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Table 2 Mean fluorescence values of mitochondrial mass and {Delta}{psi}m in 15d-PGJ2-treated cells (relative to control cells)

Green and red fluorescence are expressed as a ratio of treated:control. Decreasing red fluorescence indicates a loss of mitochondrial transmembrane potential in correlation with increasing green fluorescence ratio.

 
Discussion

A principle role for PPAR-{gamma} is to trigger the differentiation cascade resulting in the formation of mature adipocytes from preadipocytes. However, the fact that this receptor is expressed in a variety of normal and tumor tissues suggests an additional role. Because of the antitumor effects observed by other members of the J series of prostaglandins, we were interested in the effect of 15d-PGJ2 treatment on the growth of prostate cancer cell lines. We also wanted to elucidate whether the mechanism of action was occurring through the PPAR-{gamma}, for which 15d-PGJ2 is a ligand. In our study, treatment with 15d-PGJ2 results in cell death at high and low concentrations in both hormone-sensitive and hormone-resistant human prostate cancer cells.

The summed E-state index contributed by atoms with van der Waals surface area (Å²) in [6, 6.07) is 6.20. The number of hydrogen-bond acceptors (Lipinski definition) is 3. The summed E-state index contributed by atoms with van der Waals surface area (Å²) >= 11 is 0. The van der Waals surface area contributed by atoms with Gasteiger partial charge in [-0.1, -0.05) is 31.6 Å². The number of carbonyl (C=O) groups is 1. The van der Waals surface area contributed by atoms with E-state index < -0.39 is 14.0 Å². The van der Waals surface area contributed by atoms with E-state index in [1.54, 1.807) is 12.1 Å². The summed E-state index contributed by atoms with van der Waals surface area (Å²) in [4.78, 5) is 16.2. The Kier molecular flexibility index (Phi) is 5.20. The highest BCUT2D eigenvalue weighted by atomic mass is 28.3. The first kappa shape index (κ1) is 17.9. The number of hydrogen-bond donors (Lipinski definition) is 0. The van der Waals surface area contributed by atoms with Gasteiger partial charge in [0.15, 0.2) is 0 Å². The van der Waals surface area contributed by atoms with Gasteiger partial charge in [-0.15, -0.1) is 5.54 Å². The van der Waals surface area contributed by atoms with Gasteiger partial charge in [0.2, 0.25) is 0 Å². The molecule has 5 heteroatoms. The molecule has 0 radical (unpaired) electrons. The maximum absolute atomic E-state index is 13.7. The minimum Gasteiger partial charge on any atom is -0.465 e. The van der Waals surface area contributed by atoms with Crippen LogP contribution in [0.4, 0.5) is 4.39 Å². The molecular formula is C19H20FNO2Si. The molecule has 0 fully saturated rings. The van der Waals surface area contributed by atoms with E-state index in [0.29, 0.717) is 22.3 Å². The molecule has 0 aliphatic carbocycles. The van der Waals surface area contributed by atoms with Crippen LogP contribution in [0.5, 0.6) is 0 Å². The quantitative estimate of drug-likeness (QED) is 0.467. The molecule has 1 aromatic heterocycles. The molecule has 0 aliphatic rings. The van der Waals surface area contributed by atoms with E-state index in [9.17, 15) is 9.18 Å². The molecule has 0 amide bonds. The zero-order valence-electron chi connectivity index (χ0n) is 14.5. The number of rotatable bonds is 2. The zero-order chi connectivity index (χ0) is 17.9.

Our studies have demonstrated that PPAR-{gamma} is expressed in three of the commonly studied metastatic prostate cancer cell lines, LNCaP, PC-3, and DU145 (47) , as well as in human benign and cancerous prostatic tissues. Interestingly, we have found that PPAR-{gamma}2 is up-regulated by low concentrations of 15d-PGJ2 in a time-dependent manner. PPAR-{gamma}2 usually is expressed more specifically in fat cells. However, we could not demonstrate any adipogenic differentiation of treated prostate cancer cells. In addition, at 10 µM of 15d-PGJ2, PPAR-{gamma}2 was only inducible in DU145 cells. Although the phenomenon seems to be very interesting, no plausible explanation can be offered at the present time. Thus, the role of differentially expressed PPAR-{gamma}2 in prostatic cancer cell death is not clear.